I imagine that in Jesus’ time, among those who followed him and those among whom he ministered, having food for the day was an unsure thing and so a big deal. Food scarcity was a reality for most and this fact magnifies the significance of the miraculous feeding of the four and five thousand. With scarcity on their minds, Jesus asked his disciples to trust him with the few loaves and fish that they might otherwise keep for themselves. Very likely, his words spoken here in prayer to our Father reminded them of the manna given in the wilderness. All very necessary to sustaining life along the way and all very necessary to being God’s people. They were hungry in the wilderness and they were grumbling against God, against Moses, and probably against neighbors too. How hard must it be to love God and neighbor when ones stomach is empty and when ones well-being is truly precarious? “Our Father in Heaven, give us our daily bread, that freed from the pains of hunger, we can love and serve you and our neighbors.” Maybe these words said in church every Sunday can again remind us - not shame us - of the hungry folks in our community and around the world and that feeding is more than just redressing hunger, but is a freeing of people to love God and neighbor. Maybe in that light we appreciate more deeply our roles as stewards of the God-given treasures we have been gifted for our use and for sharing.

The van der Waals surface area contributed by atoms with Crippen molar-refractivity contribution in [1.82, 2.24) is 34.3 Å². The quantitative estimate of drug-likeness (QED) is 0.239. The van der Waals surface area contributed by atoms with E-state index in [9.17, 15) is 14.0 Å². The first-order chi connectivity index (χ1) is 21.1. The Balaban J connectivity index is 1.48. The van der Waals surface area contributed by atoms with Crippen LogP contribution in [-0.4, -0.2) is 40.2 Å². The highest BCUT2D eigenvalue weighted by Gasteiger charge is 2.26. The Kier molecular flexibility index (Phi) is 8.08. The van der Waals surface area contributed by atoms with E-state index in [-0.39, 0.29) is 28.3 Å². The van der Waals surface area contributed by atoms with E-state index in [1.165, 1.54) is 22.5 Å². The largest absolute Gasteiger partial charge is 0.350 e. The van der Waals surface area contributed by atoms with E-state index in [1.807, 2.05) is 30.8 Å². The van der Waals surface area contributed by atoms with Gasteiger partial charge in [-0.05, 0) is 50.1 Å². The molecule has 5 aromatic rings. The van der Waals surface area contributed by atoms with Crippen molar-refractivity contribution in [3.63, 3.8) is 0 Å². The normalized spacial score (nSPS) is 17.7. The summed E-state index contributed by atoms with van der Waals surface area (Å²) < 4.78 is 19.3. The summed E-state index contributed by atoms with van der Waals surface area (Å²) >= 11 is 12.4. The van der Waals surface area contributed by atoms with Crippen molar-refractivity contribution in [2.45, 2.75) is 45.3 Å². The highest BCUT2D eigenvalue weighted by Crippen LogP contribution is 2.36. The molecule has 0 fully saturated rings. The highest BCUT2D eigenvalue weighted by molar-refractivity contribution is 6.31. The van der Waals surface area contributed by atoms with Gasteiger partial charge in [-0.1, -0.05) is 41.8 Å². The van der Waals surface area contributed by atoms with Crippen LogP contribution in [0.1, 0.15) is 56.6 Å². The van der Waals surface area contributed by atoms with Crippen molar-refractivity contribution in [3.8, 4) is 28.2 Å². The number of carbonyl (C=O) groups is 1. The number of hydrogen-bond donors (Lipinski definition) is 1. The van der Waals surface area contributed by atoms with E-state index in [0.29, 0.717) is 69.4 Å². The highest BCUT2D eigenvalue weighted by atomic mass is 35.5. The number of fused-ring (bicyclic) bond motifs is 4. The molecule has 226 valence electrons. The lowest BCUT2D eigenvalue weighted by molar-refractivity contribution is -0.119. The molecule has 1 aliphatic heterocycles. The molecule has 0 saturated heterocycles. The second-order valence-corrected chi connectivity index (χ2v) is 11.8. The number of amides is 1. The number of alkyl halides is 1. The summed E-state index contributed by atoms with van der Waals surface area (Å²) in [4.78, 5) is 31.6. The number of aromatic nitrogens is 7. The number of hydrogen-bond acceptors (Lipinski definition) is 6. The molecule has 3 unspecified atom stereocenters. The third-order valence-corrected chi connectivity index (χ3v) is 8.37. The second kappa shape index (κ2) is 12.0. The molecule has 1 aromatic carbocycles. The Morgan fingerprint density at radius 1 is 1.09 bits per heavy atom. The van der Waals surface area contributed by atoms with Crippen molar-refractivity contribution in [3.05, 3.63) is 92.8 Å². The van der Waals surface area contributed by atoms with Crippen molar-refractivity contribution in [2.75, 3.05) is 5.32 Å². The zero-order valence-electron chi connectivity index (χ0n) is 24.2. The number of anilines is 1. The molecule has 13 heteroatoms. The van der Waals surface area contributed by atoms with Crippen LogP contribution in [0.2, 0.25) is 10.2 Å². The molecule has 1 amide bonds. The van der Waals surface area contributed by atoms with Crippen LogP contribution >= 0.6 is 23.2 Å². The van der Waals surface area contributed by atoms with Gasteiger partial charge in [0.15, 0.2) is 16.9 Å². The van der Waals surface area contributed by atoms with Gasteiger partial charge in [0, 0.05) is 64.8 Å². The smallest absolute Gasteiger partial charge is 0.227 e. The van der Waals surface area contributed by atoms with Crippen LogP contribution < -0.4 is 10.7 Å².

This observation does not, of course, exhaust the treasury of what Jesus says. The way he frames this petition suggests how important this is not just for us but to God. Notice where this one line is placed within the Lord’s prayer. It comes between the weighty matters of Heaven come to earth and the forgiveness of sin, between matters of good and evil, between the incarnation of Heaven come to earth and the resurrection to new life through the forgiveness of sins. Between issues of cosmic and eternal consequence, is a request for earthly bread. Does that feel out of place, like the insertion of a less weighty matter? Actually, its placement heightens its significance. Daily bread is for life lived now between the inauguration of the Kingdom and its future fulfillment, the first coming of Christ and the second. It is right there in the middle of revelation and redemption, of “your kingdom come” and “forgive us our sins.” The giving of bread is Heaven come to earth and it is food for the healing of sin and for the resistance to evil. Daily bread tells us that in the midst of all that is happening in the heavenly realm, God has his eyes on us and our needs. It signifies that God’s love for us is something in which we can take great trust. As beneficiaries and stewards of that love, let us trust more deeply in God’s love for us and trust that we can more generously share God love through committing our time, talent, and treasure to the building up of God’s Kingdom in our time and place.
Grace and peace,